“Vickers is entitled to qualified immunity because... there was no clearly established law making it apparent to any reasonable officer in Vickers's shoes that his actions in firing at the dog and accidentally shooting [a child] would violate the Fourth Amendment.”
-11th Cir. Court of Appeals
"If he’s in there, and you’re not telling us, you can get in trouble for that. Do you understand? Is he in there?"
"It was not clearly established in May 2014 that a deputy was forbidden to use a takedown maneuver to arrest a suspect who ignored the deputy’s instruction to 'get back here' and continued to walk away from the officer."
-8th Circuit Court of Appeals
“Officer Harris was entitled to view Baxter’s position with his hands up with skepticism”
–Brief of Appellants Officer Spencer Harris and Officer Brad Bracey
“This is a new complaint. It needs to move quickly for processing. It’s a priority 1 with NO notice at any time.”
-Email from Belinda West of the Texas Medical Board, instructing employees to comply with a DEA request to obtain medical files from Dr. Zadeh’s office relevant to a criminal prosecution.
“We recognize that the allegation of any theft by police officers—most certainly the theft of over $225,000—is deeply disturbing. Whether that conduct violates the Fourth Amendment’s prohibition on unreasonable searches and seizures, however, would not “be ‘clear to a reasonable officer.’” …Accordingly, we hold that the City Officers are protected by qualified immunity against Appellants’ Fourth Amendment claim."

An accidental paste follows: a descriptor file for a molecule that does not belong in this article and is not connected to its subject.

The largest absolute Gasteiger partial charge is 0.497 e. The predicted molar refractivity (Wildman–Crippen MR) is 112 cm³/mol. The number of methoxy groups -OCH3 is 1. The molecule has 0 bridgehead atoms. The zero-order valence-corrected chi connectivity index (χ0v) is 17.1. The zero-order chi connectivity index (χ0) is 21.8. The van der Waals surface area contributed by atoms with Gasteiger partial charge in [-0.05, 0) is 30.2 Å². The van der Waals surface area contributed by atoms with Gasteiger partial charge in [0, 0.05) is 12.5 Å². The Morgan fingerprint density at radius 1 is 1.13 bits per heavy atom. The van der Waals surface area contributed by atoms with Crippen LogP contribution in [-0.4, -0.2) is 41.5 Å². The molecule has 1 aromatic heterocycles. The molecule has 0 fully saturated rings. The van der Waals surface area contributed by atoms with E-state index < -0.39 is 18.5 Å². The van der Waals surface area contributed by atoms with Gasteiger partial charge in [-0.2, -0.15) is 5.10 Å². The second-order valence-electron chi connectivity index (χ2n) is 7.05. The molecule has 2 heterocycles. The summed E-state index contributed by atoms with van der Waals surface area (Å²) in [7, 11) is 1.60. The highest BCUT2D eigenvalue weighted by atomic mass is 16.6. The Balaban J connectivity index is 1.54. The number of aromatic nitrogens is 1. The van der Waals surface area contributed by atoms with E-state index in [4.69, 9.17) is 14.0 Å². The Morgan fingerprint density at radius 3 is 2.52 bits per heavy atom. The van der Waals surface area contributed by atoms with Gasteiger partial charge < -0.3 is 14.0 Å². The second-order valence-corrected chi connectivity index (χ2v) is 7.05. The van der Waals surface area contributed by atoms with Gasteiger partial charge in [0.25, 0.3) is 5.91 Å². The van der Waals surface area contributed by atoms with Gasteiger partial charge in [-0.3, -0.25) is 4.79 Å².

-9th Cir. Court of Appeals
Holding: The District Court held that fact issues precluded summary judgment on Fourth Amendment claim that officers failed to adequately attend to arrestee’s medical needs, fact issues precluded summary judgment on Monell claim, and fact issue precluded summary judgment on officers’ claim that they were entitled to discretionary qualified immunity.
Holding: The Court of Appeals held that the deputy alleged use of force, in pointing his gun at arrestee and threatening to kill him if he did not surrender, was excessive, but arrestee’s right not to have a gun pointed at him under the circumstances was not clearly established.
Holding: The Court of Appeals Sixth Circuit Judge held that the police officer’s act of performing a “takedown” of arrestee was objectively unreasonable, and thus violated arrestee’s constitutional rights. However, the police officer was entitled to qualified immunity on arrestee’s excessive force claim.
Holding: The Tenth Circuit Court of Appeals held that defendants Chris Abbott, Craig Jensen, Jerry Miller, and Rodger MacFarlane are entitled to qualified immunity from further suit and damages.